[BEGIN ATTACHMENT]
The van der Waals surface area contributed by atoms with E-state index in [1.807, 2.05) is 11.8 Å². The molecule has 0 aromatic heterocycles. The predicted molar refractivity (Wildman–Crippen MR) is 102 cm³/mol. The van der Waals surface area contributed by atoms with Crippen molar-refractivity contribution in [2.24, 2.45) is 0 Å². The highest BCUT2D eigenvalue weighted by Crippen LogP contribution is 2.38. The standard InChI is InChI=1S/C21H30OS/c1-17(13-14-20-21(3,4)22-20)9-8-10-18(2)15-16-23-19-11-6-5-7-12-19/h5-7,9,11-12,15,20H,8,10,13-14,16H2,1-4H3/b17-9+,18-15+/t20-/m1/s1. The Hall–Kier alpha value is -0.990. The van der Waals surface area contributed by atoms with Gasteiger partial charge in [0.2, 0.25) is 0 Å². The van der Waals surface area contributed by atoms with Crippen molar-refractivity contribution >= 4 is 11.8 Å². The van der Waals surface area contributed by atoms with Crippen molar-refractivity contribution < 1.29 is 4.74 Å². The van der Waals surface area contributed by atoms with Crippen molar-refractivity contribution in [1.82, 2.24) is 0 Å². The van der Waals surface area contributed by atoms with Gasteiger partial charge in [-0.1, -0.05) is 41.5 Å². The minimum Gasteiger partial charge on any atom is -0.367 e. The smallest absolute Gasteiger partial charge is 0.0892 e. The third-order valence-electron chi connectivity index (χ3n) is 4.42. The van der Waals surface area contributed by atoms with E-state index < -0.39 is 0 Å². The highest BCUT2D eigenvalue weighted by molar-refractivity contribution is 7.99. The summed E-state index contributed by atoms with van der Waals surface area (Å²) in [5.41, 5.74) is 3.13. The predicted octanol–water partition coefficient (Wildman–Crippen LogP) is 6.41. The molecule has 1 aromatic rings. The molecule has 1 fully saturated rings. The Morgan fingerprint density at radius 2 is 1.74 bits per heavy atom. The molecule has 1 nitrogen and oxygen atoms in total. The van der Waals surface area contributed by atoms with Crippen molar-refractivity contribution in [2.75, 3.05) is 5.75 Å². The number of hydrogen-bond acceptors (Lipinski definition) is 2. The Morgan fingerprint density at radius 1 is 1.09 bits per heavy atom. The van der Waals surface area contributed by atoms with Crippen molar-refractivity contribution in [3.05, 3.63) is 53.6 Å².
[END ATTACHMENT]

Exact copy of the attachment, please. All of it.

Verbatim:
The van der Waals surface area contributed by atoms with E-state index in [1.807, 2.05) is 11.8 Å². The molecule has 0 aromatic heterocycles. The predicted molar refractivity (Wildman–Crippen MR) is 102 cm³/mol. The van der Waals surface area contributed by atoms with Crippen molar-refractivity contribution in [2.24, 2.45) is 0 Å². The highest BCUT2D eigenvalue weighted by Crippen LogP contribution is 2.38. The standard InChI is InChI=1S/C21H30OS/c1-17(13-14-20-21(3,4)22-20)9-8-10-18(2)15-16-23-19-11-6-5-7-12-19/h5-7,9,11-12,15,20H,8,10,13-14,16H2,1-4H3/b17-9+,18-15+/t20-/m1/s1. The Hall–Kier alpha value is -0.990. The van der Waals surface area contributed by atoms with Gasteiger partial charge in [0.2, 0.25) is 0 Å². The van der Waals surface area contributed by atoms with Crippen molar-refractivity contribution >= 4 is 11.8 Å². The van der Waals surface area contributed by atoms with Crippen molar-refractivity contribution < 1.29 is 4.74 Å². The van der Waals surface area contributed by atoms with Crippen molar-refractivity contribution in [1.82, 2.24) is 0 Å². The van der Waals surface area contributed by atoms with Gasteiger partial charge in [-0.1, -0.05) is 41.5 Å². The minimum Gasteiger partial charge on any atom is -0.367 e. The smallest absolute Gasteiger partial charge is 0.0892 e. The third-order valence-electron chi connectivity index (χ3n) is 4.42. The van der Waals surface area contributed by atoms with E-state index < -0.39 is 0 Å². The highest BCUT2D eigenvalue weighted by molar-refractivity contribution is 7.99. The summed E-state index contributed by atoms with van der Waals surface area (Å²) in [5.41, 5.74) is 3.13. The predicted octanol–water partition coefficient (Wildman–Crippen LogP) is 6.41. The molecule has 1 aromatic rings. The molecule has 1 fully saturated rings. The Morgan fingerprint density at radius 2 is 1.74 bits per heavy atom. The molecule has 1 nitrogen and oxygen atoms in total. The van der Waals surface area contributed by atoms with Crippen molar-refractivity contribution in [2.75, 3.05) is 5.75 Å². The number of hydrogen-bond acceptors (Lipinski definition) is 2. The Morgan fingerprint density at radius 1 is 1.09 bits per heavy atom. The van der Waals surface area contributed by atoms with Crippen molar-refractivity contribution in [3.05, 3.63) is 53.6 Å².